Cordelia recovers in a prison camp on the same planet where she first met Vorkosigan. The camp inmates, mostly women, have been subjected to torture and in some cases rape by their captors, until Vorkosigan arrives and summarily executes the officer in charge. Cordelia inherits command of the POWs by virtue of her rank and spends much of her time dealing directly with Vorkosigan. She again rejects his marriage proposal because she sees what Barrayaran society does to people. With the war ended, prisoners are to be exchanged, including Cordelia. Before she leaves, Vorkosigan has to deal with a delivery of uterine replicators - artificial wombs, each containing a fetus from a woman raped by a Barrayaran soldier, one of which is Bothari's.

On her way back to Beta Colony, Cordelia is unable to convince a Betan psychiatrist that her injuries are not the result of being tortured by Vorkosigan, and her fervent denials only make it seem she has been psychologically tampered with as well. She is assumed to be an unwitting Barrayaran mole. Faced with an attempt to have her committed to an institution to "cure" her, she escapes to Barrayar, where she marries Vorkosigan. She also encounters Bothari, now in Vorkosigan's father's personal guard and somewhat saner, thanks to good medical care. He has arranged for his daughter, Elena, to be cared for by a local woman.

The dying Emperor Ezar Vorbarra appoints Aral as Regent-Elect for his grandson and heir, the four-year-old Prince Gregor Vorbarra. Aral, who is next in line of succession, at first refuses, but Cordelia convinces him to take the job.


Writing for SF Reviews in 2004, Thomas M. Wagner took issue with the plausibility of some elements of the novel, but concluded by saying that "Shards of Honor is, in the end, a fine debut for Bujold (and) a fine space opera".[3]

In 2009 Jo Walton wrote that Shards of Honor "couldn’t be less like a standard first novel in a series" in that it takes place before the main character of the saga is even born.[1] Praising the "emotional depth" and "genuine ethical dilemmas" Bujold weaves into the narrative, Walton calls the protagonist Cordelia "what totally grabbed me about [the novel] on first reading and on every subsequent read."[1]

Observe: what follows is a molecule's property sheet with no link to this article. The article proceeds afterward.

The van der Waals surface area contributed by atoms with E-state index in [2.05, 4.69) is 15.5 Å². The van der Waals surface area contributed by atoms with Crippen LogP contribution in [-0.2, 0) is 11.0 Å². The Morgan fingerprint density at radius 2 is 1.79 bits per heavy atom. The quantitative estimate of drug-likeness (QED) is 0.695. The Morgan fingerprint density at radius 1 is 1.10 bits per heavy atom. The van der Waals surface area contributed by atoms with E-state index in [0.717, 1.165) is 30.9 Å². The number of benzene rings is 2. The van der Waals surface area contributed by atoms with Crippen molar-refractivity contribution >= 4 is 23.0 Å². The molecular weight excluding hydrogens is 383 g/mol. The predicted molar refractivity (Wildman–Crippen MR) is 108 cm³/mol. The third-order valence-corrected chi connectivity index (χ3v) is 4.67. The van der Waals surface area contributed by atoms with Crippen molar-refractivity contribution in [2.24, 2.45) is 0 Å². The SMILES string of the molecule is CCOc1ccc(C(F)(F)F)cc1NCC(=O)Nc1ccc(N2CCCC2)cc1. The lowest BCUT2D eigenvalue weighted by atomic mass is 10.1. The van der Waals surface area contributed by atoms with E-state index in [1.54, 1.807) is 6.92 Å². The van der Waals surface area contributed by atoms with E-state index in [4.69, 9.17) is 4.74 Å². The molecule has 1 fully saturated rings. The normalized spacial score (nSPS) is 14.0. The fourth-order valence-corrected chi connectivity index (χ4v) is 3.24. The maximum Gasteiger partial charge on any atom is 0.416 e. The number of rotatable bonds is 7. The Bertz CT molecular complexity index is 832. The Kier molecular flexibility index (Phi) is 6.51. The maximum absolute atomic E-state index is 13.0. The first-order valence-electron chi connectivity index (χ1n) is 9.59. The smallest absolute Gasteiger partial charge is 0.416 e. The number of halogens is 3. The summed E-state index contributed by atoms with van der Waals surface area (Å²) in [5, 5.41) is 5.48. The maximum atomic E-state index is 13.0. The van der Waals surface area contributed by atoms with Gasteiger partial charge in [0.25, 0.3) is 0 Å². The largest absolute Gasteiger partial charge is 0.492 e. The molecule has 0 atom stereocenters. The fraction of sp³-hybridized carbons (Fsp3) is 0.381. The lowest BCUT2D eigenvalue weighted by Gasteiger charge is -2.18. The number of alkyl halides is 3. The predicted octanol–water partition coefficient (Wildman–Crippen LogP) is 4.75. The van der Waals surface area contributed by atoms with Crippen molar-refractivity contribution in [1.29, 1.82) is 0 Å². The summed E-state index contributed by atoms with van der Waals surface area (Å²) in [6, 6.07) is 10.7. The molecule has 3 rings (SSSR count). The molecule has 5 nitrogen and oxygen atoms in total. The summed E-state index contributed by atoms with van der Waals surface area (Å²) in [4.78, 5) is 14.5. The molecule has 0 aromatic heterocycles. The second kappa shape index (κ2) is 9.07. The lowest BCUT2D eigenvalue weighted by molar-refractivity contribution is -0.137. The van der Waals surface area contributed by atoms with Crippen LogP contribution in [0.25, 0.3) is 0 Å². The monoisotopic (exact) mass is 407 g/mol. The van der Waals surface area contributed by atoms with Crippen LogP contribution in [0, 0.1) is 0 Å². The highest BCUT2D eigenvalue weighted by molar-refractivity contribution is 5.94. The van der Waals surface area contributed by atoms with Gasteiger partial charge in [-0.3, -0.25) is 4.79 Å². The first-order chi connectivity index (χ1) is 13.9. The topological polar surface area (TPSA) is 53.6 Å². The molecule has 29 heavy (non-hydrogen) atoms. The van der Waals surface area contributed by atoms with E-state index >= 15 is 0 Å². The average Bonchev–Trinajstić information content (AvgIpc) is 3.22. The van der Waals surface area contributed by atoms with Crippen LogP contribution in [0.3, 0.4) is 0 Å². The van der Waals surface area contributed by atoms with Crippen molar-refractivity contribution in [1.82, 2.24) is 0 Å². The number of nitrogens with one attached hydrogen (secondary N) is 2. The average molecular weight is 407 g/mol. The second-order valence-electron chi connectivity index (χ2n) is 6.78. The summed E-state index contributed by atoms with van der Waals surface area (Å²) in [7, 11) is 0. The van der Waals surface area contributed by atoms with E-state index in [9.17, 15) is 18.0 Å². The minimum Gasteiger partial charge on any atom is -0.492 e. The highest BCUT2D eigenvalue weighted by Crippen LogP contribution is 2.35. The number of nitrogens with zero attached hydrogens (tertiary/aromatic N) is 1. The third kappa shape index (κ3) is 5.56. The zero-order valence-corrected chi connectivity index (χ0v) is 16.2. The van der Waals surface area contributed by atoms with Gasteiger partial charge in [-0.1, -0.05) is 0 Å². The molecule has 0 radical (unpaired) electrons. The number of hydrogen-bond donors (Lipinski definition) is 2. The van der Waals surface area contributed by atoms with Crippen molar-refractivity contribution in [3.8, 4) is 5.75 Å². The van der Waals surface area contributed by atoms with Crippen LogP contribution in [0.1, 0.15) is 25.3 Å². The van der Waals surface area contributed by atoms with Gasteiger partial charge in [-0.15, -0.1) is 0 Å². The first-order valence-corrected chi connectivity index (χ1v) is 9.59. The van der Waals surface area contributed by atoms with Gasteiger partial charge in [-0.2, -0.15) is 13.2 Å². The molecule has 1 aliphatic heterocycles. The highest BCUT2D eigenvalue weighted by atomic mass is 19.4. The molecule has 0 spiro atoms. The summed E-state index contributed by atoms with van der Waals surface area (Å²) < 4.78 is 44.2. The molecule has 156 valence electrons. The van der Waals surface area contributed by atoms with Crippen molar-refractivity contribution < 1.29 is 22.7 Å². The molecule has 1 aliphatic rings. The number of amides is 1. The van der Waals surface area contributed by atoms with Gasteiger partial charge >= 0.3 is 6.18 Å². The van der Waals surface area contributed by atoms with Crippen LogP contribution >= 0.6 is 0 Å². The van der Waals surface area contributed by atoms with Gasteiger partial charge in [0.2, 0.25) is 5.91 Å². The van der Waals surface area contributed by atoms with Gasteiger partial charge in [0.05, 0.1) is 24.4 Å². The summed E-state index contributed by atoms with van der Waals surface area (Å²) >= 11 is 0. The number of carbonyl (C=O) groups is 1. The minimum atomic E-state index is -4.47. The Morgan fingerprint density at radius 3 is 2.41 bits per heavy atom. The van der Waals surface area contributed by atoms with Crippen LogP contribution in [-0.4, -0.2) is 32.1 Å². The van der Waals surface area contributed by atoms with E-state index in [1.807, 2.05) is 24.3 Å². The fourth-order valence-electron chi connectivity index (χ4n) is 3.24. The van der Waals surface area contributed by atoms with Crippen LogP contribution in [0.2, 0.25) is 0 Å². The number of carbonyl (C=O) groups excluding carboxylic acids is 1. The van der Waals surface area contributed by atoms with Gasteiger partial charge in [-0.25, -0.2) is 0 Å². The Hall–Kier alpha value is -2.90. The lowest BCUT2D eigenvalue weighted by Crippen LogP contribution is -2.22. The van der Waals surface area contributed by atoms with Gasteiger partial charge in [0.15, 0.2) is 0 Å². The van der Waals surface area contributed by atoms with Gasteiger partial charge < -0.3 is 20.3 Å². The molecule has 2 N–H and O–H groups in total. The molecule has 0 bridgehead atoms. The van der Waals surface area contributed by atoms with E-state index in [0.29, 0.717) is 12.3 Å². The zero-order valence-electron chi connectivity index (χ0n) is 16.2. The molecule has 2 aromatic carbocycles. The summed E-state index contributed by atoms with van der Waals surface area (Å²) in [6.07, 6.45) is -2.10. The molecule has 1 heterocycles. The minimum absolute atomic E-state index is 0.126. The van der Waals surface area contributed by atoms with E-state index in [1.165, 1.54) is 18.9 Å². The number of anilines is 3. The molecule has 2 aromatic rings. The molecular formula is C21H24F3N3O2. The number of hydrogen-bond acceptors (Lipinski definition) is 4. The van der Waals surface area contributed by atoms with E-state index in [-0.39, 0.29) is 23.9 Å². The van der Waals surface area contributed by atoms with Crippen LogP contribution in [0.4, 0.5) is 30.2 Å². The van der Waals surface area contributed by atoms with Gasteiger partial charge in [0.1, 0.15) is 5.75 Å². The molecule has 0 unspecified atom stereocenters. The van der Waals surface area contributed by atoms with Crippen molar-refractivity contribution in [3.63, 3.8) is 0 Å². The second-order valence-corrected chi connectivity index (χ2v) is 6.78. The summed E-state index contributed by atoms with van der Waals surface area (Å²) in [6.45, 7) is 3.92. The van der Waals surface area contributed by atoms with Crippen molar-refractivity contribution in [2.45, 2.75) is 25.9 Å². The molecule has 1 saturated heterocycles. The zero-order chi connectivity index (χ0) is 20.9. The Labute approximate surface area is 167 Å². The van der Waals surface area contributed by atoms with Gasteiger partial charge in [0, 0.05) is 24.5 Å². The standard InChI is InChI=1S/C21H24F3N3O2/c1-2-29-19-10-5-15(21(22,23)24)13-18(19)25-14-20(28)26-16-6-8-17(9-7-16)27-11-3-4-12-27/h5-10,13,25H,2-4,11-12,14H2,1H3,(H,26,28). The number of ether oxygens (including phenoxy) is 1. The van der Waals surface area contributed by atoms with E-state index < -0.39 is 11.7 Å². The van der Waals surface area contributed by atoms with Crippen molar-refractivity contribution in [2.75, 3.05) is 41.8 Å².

Sequel and related works[edit]

Shards of Honor as originally published[4] was a truncated version of a much longer work (Mirrors was the original working title). The rest eventually appeared as the short story Aftermaths[5] and the Hugo-winning Barrayar.[6] The three were later re-published together as Cordelia's Honor.[7][8]

In Barrayar, Bothari emerges as a much more important character, as does Ensign (later Captain) Koudelka who has a brief appearance in Shards of Honor before being seriously injured, an injury which defines him for the rest of his life. Simon Illyan also becomes a major character, while the baby Elena becomes a hostage, with the as yet unborn Miles Vorkosigan, in the hands of Vorkosigan's enemies.

In Bujold's next published novel, The Warrior's Apprentice, Miles and Elena both appear as teenagers 17 years after the events in Barrayar.


  1. ^ a b c Walton, Jo (March 31, 2009). "Weeping for her enemies: Lois McMaster Bujold's Shards of Honor". Retrieved September 9, 2014. 
  2. ^ Walton, Jo (April 20, 2009). "Interview with Lois McMaster Bujold about writing the Vorkosigan Saga". Retrieved September 8, 2014. 
  3. ^ Wagner, Thomas (2004). "Shards of Honor". Retrieved December 25, 2013. 
  4. ^ Bujold, Lois McMaster (1986). Shards of Honor. Baen Books. ISBN 0-671-72087-2. 
  5. ^ Bujold, Lois McMaster (1986). "Aftermaths". Far Frontiers. V (Spring). 
  6. ^ Bujold, Lois McMaster (1991). "Barrayar". Analog Science Fiction and Fact (July - October, 4 issues). 
  7. ^ Bujold, Lois McMaster (1996). Cordelia's Honor. Baen Books. ISBN 0-671-87749-6. 
  8. ^ Bernardi, Michael (24 June 2012). "The Bujold Nexus - Full English Bibliography". The Bujold Nexus. Retrieved 24 December 2012.